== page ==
Blood alcohol content (BAC) is the measure used to establish whether a person is driving while drunk. The more you drink, the higher your BAC will become, with sometimes disastrous results. The Centers for Disease Control and Prevention explains how many drinks it takes before your driving ability is impaired.

While the number of drinks it takes for a person to get drunk can be based on their weight and whether their drinks are considered a standard serving. In general, most people begin to feel minimal effects after just two drinks. At this point, BAC is .02%. There are slight alterations in mood, decreased visual function, and difficulty multi-tasking.

By about three drinks, BAC rises to .05%. At this level, coordination, visual tracking, and muscle control are all impaired. Alertness may also be affected, which means driving a vehicle becomes more dangerous. For example, a motorist will have problems reacting to an unexpected or emergency situation at BAC .05%. Four drinks bring the BAC up to .08%, which is the legal limit. Impairments become even more pronounced, including diminished reaction time, lack of self-control, problems concentrating, problems with perception, and balance impairments.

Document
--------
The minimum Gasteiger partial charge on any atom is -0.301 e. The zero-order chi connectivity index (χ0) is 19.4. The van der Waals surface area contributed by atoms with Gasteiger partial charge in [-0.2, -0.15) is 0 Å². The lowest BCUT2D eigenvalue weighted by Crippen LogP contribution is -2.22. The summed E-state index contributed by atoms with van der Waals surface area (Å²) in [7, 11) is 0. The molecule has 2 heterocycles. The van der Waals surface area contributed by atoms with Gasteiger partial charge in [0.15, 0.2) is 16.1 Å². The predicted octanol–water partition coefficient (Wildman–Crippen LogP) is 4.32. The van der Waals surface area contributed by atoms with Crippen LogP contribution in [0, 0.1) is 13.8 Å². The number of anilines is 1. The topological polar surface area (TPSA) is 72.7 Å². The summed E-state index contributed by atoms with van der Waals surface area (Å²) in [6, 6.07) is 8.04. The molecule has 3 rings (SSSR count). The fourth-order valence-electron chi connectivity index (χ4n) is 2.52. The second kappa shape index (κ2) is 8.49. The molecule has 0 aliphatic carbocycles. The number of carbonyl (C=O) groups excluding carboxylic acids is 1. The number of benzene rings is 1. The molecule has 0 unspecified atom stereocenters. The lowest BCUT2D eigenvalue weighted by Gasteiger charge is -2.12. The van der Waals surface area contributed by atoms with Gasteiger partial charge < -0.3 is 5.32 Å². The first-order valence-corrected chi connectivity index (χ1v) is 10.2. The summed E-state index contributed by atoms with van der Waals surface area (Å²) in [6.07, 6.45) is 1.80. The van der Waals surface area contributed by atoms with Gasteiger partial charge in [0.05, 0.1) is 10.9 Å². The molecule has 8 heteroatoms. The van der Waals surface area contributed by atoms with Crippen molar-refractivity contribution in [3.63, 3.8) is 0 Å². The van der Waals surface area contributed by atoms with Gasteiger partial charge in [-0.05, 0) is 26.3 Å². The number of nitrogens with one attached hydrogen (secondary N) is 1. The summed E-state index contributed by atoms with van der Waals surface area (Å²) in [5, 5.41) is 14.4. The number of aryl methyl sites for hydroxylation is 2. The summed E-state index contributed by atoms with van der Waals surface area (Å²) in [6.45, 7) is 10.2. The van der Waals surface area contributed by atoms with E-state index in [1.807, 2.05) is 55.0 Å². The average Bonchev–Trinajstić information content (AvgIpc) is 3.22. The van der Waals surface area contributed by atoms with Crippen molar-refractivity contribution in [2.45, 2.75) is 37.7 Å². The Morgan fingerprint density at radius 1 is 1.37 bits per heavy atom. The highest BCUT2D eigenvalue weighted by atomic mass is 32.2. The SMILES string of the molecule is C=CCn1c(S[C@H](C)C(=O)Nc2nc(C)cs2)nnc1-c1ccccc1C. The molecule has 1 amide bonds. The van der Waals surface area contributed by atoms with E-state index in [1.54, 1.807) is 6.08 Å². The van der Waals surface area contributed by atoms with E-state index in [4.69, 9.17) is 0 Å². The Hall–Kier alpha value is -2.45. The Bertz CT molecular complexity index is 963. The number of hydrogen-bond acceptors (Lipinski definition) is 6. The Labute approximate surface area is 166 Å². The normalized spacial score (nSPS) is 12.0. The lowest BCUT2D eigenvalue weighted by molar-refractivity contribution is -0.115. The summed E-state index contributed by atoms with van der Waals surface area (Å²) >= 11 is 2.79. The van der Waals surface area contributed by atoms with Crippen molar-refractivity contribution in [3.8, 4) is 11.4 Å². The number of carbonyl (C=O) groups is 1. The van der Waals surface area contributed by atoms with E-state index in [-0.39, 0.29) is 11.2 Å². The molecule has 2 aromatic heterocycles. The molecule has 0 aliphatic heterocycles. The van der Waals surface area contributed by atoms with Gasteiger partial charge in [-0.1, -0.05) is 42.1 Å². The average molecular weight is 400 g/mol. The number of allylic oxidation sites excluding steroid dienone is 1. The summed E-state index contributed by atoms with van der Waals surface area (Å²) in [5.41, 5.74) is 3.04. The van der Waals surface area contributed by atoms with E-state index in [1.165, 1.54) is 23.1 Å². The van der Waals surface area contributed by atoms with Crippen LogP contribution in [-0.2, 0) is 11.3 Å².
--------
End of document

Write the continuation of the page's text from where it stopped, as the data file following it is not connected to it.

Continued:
At .08%, a person can be cited for a DUI if a breathalyzer is administered. At five drinks, a person’s BAC may be .10%, at which point impairments become even more significant. Two more drinks and BAC is raised to .15%. Loss of balance, lack of muscle control, inattention, problems processing information, and an inability to control the vehicle are far more likely to occur. While the possible legal consequences of DUI certainly act as a deterrent, driving while inebriated can also lead to serious accidents and even loss of life.